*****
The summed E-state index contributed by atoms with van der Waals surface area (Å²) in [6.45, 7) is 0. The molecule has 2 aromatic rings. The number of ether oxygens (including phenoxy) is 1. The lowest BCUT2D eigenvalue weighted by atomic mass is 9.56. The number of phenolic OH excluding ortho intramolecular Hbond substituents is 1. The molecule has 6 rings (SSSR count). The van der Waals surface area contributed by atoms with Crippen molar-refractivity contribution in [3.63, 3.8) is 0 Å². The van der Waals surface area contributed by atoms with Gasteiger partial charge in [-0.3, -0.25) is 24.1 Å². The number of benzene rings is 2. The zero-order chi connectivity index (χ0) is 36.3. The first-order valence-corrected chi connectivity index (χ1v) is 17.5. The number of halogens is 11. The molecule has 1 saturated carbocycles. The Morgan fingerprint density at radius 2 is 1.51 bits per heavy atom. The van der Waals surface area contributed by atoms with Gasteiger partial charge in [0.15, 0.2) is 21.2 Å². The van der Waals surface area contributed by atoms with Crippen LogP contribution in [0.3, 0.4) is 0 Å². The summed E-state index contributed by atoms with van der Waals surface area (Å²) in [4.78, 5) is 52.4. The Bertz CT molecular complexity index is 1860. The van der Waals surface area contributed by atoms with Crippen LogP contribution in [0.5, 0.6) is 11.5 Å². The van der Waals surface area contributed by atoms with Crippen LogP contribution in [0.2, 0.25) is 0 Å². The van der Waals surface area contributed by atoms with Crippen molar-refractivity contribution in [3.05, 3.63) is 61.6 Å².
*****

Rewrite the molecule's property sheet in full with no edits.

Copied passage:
The summed E-state index contributed by atoms with van der Waals surface area (Å²) in [6.45, 7) is 0. The molecule has 2 aromatic rings. The number of ether oxygens (including phenoxy) is 1. The lowest BCUT2D eigenvalue weighted by atomic mass is 9.56. The number of phenolic OH excluding ortho intramolecular Hbond substituents is 1. The molecule has 6 rings (SSSR count). The van der Waals surface area contributed by atoms with Crippen molar-refractivity contribution in [3.63, 3.8) is 0 Å². The van der Waals surface area contributed by atoms with Gasteiger partial charge in [-0.3, -0.25) is 24.1 Å². The number of benzene rings is 2. The zero-order chi connectivity index (χ0) is 36.3. The first-order valence-corrected chi connectivity index (χ1v) is 17.5. The number of halogens is 11. The molecule has 1 saturated carbocycles. The Morgan fingerprint density at radius 2 is 1.51 bits per heavy atom. The van der Waals surface area contributed by atoms with Gasteiger partial charge in [0.15, 0.2) is 21.2 Å². The van der Waals surface area contributed by atoms with Crippen LogP contribution in [0.3, 0.4) is 0 Å². The summed E-state index contributed by atoms with van der Waals surface area (Å²) in [4.78, 5) is 52.4. The Bertz CT molecular complexity index is 1860. The van der Waals surface area contributed by atoms with Crippen LogP contribution in [0.5, 0.6) is 11.5 Å². The van der Waals surface area contributed by atoms with Crippen LogP contribution in [0.2, 0.25) is 0 Å². The van der Waals surface area contributed by atoms with Crippen molar-refractivity contribution in [3.05, 3.63) is 61.6 Å².